Jack L. Turban, MD, MHS

Assistant Professor, Division of Child & Adolescent Psychiatry & Affiliate Faculty, Philip R. Lee Institute for Health Policy Studies

Dr. Jack Turban (he/him/his) is an Assistant Professor in the Division of Child & Adolescent Psychiatry and Affiliate Faculty at the Philip R. Lee Institute for Health Policy Studies. He earned his medical degree from Yale School of Medicine and completed adult psychiatry residency at MGH / McLean (Harvard Medical School) and child and adolescent psychiatry fellowship at Stanford University School of Medicine. His research focuses on the mental health of transgender and gender diverse youth, with a focus on relevant public policies. He is a member of The American Psychiatric Association and The American Academy of Child & Adolescent Psychiatry.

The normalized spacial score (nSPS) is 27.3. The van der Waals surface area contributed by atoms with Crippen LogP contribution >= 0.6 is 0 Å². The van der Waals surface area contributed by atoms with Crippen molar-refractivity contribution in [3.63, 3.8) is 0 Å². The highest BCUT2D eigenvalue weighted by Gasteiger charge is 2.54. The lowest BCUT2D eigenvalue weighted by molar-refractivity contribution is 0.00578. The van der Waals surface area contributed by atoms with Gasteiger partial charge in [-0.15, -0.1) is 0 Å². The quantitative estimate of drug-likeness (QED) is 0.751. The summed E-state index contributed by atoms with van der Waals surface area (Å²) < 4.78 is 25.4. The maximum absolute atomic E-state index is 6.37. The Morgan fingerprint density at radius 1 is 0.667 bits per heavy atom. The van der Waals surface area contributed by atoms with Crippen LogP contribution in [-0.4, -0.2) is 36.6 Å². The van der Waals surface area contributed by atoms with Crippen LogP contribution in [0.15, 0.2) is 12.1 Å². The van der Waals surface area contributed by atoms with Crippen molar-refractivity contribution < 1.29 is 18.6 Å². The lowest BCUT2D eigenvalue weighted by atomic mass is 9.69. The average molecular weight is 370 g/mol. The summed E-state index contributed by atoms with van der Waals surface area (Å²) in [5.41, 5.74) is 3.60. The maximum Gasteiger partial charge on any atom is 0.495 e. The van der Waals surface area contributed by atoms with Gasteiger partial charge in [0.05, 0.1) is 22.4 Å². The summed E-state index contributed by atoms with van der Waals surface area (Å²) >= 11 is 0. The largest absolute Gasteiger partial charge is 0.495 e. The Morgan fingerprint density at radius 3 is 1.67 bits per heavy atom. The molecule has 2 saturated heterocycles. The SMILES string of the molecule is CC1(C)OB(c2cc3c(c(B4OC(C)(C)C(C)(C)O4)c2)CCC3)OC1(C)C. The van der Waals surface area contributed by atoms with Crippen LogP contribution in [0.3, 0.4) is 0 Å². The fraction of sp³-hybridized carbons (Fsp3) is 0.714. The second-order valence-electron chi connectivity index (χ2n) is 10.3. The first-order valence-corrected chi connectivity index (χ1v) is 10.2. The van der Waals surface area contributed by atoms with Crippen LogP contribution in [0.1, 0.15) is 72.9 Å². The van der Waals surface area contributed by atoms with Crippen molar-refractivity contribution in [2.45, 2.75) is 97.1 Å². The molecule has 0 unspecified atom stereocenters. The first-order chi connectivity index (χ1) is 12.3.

Kimberly Yu, PhD

Clinical Postdoctoral Fellow

Dr. Kimberly Yu (she/her/hers) received her B.A. in Psychology with a Minor in English Literature from Connecticut College. Prior to her doctoral studies, Kimberly worked as a research coordinator with Dr. S. Bryn Austin in the Strategic Training Initiative for the Prevention of Eating Disorders (STRIPED) at Boston Children’s Hospital/Harvard T.H. Chan School of Public Health. Kimberly earned her Ph.D. in Clinical Psychology at Arizona State University under the mentorship of Dr. Marisol Perez and completed her predoctoral internship at Stanford University/Children’s Health Council. Kimberly incorporates dialectical behavior therapy (DBT), cognitive behavioral therapy (CBT), and parent-based interventions in her clinical practice. Kimberly’s current research interests focus on the impacts of psychosocial stress, stigma, and intersectionality on disordered eating pathology.